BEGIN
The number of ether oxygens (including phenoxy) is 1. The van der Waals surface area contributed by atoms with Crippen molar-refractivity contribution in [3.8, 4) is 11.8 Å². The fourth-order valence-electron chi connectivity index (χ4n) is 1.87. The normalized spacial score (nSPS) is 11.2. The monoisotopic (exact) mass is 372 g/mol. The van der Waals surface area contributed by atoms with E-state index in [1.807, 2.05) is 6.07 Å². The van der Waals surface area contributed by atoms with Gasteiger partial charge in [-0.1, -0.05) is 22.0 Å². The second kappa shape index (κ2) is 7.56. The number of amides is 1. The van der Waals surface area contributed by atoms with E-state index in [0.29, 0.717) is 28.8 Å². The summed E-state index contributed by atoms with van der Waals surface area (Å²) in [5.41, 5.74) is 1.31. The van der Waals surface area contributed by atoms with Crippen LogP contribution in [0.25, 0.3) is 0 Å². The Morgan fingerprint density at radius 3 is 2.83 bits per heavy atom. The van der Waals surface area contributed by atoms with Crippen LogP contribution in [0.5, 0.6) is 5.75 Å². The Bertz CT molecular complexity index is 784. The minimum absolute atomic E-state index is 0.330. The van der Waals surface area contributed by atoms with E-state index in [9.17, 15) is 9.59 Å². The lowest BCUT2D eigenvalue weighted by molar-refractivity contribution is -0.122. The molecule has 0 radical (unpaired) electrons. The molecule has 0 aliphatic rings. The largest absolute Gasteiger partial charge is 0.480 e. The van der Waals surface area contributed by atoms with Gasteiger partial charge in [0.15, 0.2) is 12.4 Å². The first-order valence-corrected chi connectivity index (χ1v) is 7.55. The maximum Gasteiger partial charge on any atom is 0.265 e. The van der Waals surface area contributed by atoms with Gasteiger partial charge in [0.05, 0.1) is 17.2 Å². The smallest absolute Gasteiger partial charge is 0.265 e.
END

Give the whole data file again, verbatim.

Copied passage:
The number of ether oxygens (including phenoxy) is 1. The van der Waals surface area contributed by atoms with Crippen molar-refractivity contribution in [3.8, 4) is 11.8 Å². The fourth-order valence-electron chi connectivity index (χ4n) is 1.87. The normalized spacial score (nSPS) is 11.2. The monoisotopic (exact) mass is 372 g/mol. The van der Waals surface area contributed by atoms with E-state index in [1.807, 2.05) is 6.07 Å². The van der Waals surface area contributed by atoms with Gasteiger partial charge in [-0.1, -0.05) is 22.0 Å². The second kappa shape index (κ2) is 7.56. The number of amides is 1. The van der Waals surface area contributed by atoms with E-state index in [0.29, 0.717) is 28.8 Å². The summed E-state index contributed by atoms with van der Waals surface area (Å²) in [5.41, 5.74) is 1.31. The van der Waals surface area contributed by atoms with Crippen LogP contribution in [0.25, 0.3) is 0 Å². The Morgan fingerprint density at radius 3 is 2.83 bits per heavy atom. The van der Waals surface area contributed by atoms with Crippen LogP contribution in [0.5, 0.6) is 5.75 Å². The Bertz CT molecular complexity index is 784. The minimum absolute atomic E-state index is 0.330. The van der Waals surface area contributed by atoms with E-state index in [9.17, 15) is 9.59 Å². The lowest BCUT2D eigenvalue weighted by molar-refractivity contribution is -0.122. The molecule has 0 radical (unpaired) electrons. The molecule has 0 aliphatic rings. The largest absolute Gasteiger partial charge is 0.480 e. The van der Waals surface area contributed by atoms with Gasteiger partial charge in [0.15, 0.2) is 12.4 Å². The first-order valence-corrected chi connectivity index (χ1v) is 7.55. The maximum Gasteiger partial charge on any atom is 0.265 e. The van der Waals surface area contributed by atoms with Gasteiger partial charge in [0.05, 0.1) is 17.2 Å². The smallest absolute Gasteiger partial charge is 0.265 e.